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Furman Bisher kept us digging, all these years

If I hadn’t been so blindly in love with the newspaper business, Furman Bisher might have driven me out of it, back to the office supply store where I had worked while I waited for a job at the old Charlotte News.

This was way back, late 40’s, early 50’s. Bisher was my sports editor and I was a rookie flailing around trying to lay out the sports pages and doing a poor job of it, which meant, in his eyes, I rarely got it right. That wasn’t an easy thing for the skinny kid in over his head to handle.

Bisher finally gave up on me and switched me off the desk to a writing assignment. Hell to heaven. That worked out pretty well. I’ve been indebted to him ever since, for the chance and for making me understand the pursuit of perfection.

I’ve never written a column that I thought was perfect but I was shooting for that when I wrote it. Echoing silently in my mind were Bisher’s parting words to me when he left the News and went to work in Atlanta: “Keep digging.”

Furman Bisher, longtime Atlanta Journal-Constitution sports columnist, passed away Sunday at the age of 93 and I lost a friend and an idol and the world lost one of the best sports writers who ever typed a line. He knew his stuff, always going in prepared, and he wrote it in a distinctive style that seemed almost musical. He took his time saying what he wanted to say and reading it was like enjoying a leisurely gourmet dinner. I loved reading his columns, never failed to read every word of them when I could.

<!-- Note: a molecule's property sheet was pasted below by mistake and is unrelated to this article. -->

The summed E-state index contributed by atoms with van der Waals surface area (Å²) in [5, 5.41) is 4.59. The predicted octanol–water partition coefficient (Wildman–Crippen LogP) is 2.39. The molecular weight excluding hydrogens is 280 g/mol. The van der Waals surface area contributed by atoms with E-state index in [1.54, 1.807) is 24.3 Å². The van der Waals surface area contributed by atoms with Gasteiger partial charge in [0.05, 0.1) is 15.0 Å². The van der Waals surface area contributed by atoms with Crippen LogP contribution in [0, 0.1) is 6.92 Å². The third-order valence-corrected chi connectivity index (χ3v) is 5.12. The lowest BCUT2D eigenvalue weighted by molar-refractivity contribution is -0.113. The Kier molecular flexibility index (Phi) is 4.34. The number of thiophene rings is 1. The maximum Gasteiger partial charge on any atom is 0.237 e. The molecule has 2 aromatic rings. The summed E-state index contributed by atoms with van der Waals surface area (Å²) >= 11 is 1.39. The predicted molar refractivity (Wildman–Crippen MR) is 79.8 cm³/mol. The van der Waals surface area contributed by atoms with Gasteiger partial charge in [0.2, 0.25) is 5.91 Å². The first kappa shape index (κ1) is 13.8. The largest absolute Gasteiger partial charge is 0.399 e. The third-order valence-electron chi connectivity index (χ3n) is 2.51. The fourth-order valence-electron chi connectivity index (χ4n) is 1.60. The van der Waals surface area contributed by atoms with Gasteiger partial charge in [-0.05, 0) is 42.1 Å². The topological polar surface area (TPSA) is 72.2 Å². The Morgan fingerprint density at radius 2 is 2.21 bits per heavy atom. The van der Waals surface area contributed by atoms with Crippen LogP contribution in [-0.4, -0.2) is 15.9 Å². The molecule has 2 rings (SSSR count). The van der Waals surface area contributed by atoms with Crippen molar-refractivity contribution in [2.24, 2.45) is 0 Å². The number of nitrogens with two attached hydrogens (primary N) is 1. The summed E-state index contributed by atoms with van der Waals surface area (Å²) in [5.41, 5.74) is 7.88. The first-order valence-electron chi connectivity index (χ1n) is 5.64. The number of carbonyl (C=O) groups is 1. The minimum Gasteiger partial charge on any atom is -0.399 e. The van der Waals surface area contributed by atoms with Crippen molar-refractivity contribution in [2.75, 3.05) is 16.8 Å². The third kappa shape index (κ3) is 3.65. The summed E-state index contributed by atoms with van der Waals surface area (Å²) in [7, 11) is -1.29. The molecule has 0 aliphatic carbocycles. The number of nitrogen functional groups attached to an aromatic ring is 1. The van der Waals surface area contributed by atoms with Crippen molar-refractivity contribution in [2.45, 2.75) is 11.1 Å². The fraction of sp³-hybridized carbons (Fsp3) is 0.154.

His travels often brought him to his native North Carolina (he was from Denton) to write about a football game between a Georgia team and one of our Big Four. Never mind that he was one of the biggest names in sportswriting, he worked harder than anybody else in the press box. He would write a column for the early editions, maybe describing the campus, the weather, the crowd making its way into the stadium, relatively meaningless tidbits but from his keyboard, they read beautifully. Then when the game was over he would write a lengthy account of the game and then another column, twiddling with a curl that hung down on his forehead as he chose his words. It was not unusual for him to be the last writer out of the press box.

He cared that much. And perfect takes a little more time.

His favorite was baseball. He covered the old Charlotte Hornets for the News and wrote stories befitting the major leagues.

One of his other favorites was golf. He liked to tell people he taught me how to play. That’s not how I remember it but I liked the memories of our days at the old Eastwood course.

He was planning to attend the Masters this year, something he’s done for more than 60 years. It was the one assignment he kept when he retired a few years ago. The picture will not be complete without him. That seat he always occupies in the press room will be empty and some beautiful words will go unwritten.

Ron Green Sr. is a retired columnist who covered sports for the Charlotte News and Charlotte Observer. He retired in 1999.

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